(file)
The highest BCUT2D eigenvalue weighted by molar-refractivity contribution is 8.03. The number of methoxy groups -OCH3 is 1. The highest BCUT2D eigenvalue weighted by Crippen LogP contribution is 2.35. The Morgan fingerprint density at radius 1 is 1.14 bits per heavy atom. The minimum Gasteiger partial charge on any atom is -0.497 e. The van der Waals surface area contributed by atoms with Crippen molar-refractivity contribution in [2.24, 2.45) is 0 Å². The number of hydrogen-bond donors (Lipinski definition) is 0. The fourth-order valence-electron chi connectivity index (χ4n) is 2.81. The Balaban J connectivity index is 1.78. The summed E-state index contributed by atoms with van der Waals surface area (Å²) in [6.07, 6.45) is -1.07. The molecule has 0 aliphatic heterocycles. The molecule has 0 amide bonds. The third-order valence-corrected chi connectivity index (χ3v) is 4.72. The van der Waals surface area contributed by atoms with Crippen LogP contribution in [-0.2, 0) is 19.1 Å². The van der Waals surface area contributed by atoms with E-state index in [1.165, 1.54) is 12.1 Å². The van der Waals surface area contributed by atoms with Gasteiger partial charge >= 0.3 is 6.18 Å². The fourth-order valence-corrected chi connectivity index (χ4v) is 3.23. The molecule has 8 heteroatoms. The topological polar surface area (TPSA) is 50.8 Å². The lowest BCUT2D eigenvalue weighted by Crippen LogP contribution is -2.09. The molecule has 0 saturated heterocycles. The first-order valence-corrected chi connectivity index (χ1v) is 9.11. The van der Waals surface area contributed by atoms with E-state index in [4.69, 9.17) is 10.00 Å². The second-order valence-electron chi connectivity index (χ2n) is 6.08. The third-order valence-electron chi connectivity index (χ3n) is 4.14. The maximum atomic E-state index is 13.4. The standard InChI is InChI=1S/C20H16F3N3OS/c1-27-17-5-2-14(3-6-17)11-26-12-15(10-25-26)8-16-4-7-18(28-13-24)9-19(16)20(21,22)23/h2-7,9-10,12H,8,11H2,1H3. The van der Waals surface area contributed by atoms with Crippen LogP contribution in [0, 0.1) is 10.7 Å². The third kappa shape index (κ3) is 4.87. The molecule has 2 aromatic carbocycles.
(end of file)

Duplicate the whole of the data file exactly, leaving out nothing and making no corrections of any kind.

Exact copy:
The highest BCUT2D eigenvalue weighted by molar-refractivity contribution is 8.03. The number of methoxy groups -OCH3 is 1. The highest BCUT2D eigenvalue weighted by Crippen LogP contribution is 2.35. The Morgan fingerprint density at radius 1 is 1.14 bits per heavy atom. The minimum Gasteiger partial charge on any atom is -0.497 e. The van der Waals surface area contributed by atoms with Crippen molar-refractivity contribution in [2.24, 2.45) is 0 Å². The number of hydrogen-bond donors (Lipinski definition) is 0. The fourth-order valence-electron chi connectivity index (χ4n) is 2.81. The Balaban J connectivity index is 1.78. The summed E-state index contributed by atoms with van der Waals surface area (Å²) in [6.07, 6.45) is -1.07. The molecule has 0 aliphatic heterocycles. The molecule has 0 amide bonds. The third-order valence-corrected chi connectivity index (χ3v) is 4.72. The van der Waals surface area contributed by atoms with Crippen LogP contribution in [-0.2, 0) is 19.1 Å². The van der Waals surface area contributed by atoms with E-state index in [1.165, 1.54) is 12.1 Å². The van der Waals surface area contributed by atoms with Gasteiger partial charge >= 0.3 is 6.18 Å². The fourth-order valence-corrected chi connectivity index (χ4v) is 3.23. The molecule has 8 heteroatoms. The topological polar surface area (TPSA) is 50.8 Å². The lowest BCUT2D eigenvalue weighted by Crippen LogP contribution is -2.09. The molecule has 0 saturated heterocycles. The first-order valence-corrected chi connectivity index (χ1v) is 9.11. The van der Waals surface area contributed by atoms with E-state index in [4.69, 9.17) is 10.00 Å². The second-order valence-electron chi connectivity index (χ2n) is 6.08. The third-order valence-electron chi connectivity index (χ3n) is 4.14. The maximum atomic E-state index is 13.4. The standard InChI is InChI=1S/C20H16F3N3OS/c1-27-17-5-2-14(3-6-17)11-26-12-15(10-25-26)8-16-4-7-18(28-13-24)9-19(16)20(21,22)23/h2-7,9-10,12H,8,11H2,1H3. The van der Waals surface area contributed by atoms with Crippen LogP contribution in [0, 0.1) is 10.7 Å². The third kappa shape index (κ3) is 4.87. The molecule has 2 aromatic carbocycles.